“Two-spirit” is an umbrella term that bridges Indigenous and Western understandings of gender and sexuality. It refers to a person who identifies as having both a feminine and masculine spirit. As many Indigenous nations use a variety of terms and definitions, “two-spirit” encompasses many identities and is used by some Indigenous people to describe their sexual, gender and/or spiritual identity.


Historically, two-spirit individuals have been honoured and revered, and often held important positions such as medicine people, matchmaker, warriors on the front lines of battle, and were respected as fundamental components of ancient cultures and societies. Since European colonization, however, the existence of the two-spirit community has been systematically denied, and homophobia, rigid binary gender roles, and misogyny were imposed and Indigenous people were robbed not only of their land but of their spiritual traditions and way of life regarding two-spirit people

While the concept of two-spirit is something many Indigenous people have identified with for centuries, the label came into existence in 1990, at the Third Annual Inter-tribal Native American, First Nations, Gay and Lesbian American Conference, held in Winnipeg, with the goal of self-determination across linguistic barriers and finding common ground to help educate about traditional teachings in a contemporary context. The term is a translation of the the Anishinaabemowin term niizh manidoowag.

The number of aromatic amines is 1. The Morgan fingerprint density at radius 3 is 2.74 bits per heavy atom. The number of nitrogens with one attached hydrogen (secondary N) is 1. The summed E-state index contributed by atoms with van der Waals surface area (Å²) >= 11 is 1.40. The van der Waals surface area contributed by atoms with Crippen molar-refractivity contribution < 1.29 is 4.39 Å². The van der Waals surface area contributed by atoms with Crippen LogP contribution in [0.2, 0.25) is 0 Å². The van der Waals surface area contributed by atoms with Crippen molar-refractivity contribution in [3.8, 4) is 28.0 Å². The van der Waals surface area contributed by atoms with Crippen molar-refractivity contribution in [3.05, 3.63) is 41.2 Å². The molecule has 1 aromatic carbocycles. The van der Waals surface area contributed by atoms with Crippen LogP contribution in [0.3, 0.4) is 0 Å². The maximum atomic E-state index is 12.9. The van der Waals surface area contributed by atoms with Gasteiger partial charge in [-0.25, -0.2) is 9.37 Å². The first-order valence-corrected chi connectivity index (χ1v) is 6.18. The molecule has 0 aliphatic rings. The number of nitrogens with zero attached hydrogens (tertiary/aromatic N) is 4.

Two-spirit is NOT  a poetic way for non-Indigenous LGBTQ+ people to identify or express themselves, rather, it is a sacred tradition among Indigenous people.


Resources for two-spirit people

Resources to learn more about the two-spirit identity

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